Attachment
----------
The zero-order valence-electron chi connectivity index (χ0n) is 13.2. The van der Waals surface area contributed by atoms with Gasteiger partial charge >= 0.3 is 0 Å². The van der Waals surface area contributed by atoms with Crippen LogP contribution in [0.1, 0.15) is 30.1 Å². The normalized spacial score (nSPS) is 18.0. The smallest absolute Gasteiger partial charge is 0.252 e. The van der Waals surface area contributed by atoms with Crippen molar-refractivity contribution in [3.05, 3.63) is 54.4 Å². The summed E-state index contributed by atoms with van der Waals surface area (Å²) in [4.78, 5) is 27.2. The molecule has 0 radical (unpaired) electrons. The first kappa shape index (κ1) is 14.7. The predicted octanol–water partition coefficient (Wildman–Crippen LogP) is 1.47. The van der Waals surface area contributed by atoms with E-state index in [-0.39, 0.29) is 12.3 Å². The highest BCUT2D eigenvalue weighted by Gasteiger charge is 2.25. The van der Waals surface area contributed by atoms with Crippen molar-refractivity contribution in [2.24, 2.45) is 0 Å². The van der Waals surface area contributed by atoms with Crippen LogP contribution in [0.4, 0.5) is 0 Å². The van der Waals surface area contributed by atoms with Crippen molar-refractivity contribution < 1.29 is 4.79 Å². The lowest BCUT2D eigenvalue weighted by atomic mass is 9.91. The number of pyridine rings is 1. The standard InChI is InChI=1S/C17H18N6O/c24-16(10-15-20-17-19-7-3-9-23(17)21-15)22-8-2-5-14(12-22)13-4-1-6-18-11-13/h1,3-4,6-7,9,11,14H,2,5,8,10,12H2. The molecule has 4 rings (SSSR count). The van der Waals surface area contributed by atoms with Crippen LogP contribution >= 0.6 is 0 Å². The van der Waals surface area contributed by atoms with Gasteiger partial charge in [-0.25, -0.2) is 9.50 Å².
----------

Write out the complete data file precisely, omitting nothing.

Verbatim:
The zero-order valence-electron chi connectivity index (χ0n) is 13.2. The van der Waals surface area contributed by atoms with Gasteiger partial charge >= 0.3 is 0 Å². The van der Waals surface area contributed by atoms with Crippen LogP contribution in [0.1, 0.15) is 30.1 Å². The normalized spacial score (nSPS) is 18.0. The smallest absolute Gasteiger partial charge is 0.252 e. The van der Waals surface area contributed by atoms with Crippen molar-refractivity contribution in [3.05, 3.63) is 54.4 Å². The summed E-state index contributed by atoms with van der Waals surface area (Å²) in [4.78, 5) is 27.2. The molecule has 0 radical (unpaired) electrons. The first kappa shape index (κ1) is 14.7. The predicted octanol–water partition coefficient (Wildman–Crippen LogP) is 1.47. The van der Waals surface area contributed by atoms with E-state index in [-0.39, 0.29) is 12.3 Å². The highest BCUT2D eigenvalue weighted by Gasteiger charge is 2.25. The van der Waals surface area contributed by atoms with Crippen molar-refractivity contribution in [2.24, 2.45) is 0 Å². The van der Waals surface area contributed by atoms with Crippen LogP contribution in [0.4, 0.5) is 0 Å². The van der Waals surface area contributed by atoms with Crippen molar-refractivity contribution < 1.29 is 4.79 Å². The lowest BCUT2D eigenvalue weighted by atomic mass is 9.91. The number of pyridine rings is 1. The standard InChI is InChI=1S/C17H18N6O/c24-16(10-15-20-17-19-7-3-9-23(17)21-15)22-8-2-5-14(12-22)13-4-1-6-18-11-13/h1,3-4,6-7,9,11,14H,2,5,8,10,12H2. The molecule has 4 rings (SSSR count). The van der Waals surface area contributed by atoms with Crippen LogP contribution >= 0.6 is 0 Å². The van der Waals surface area contributed by atoms with Gasteiger partial charge in [-0.25, -0.2) is 9.50 Å².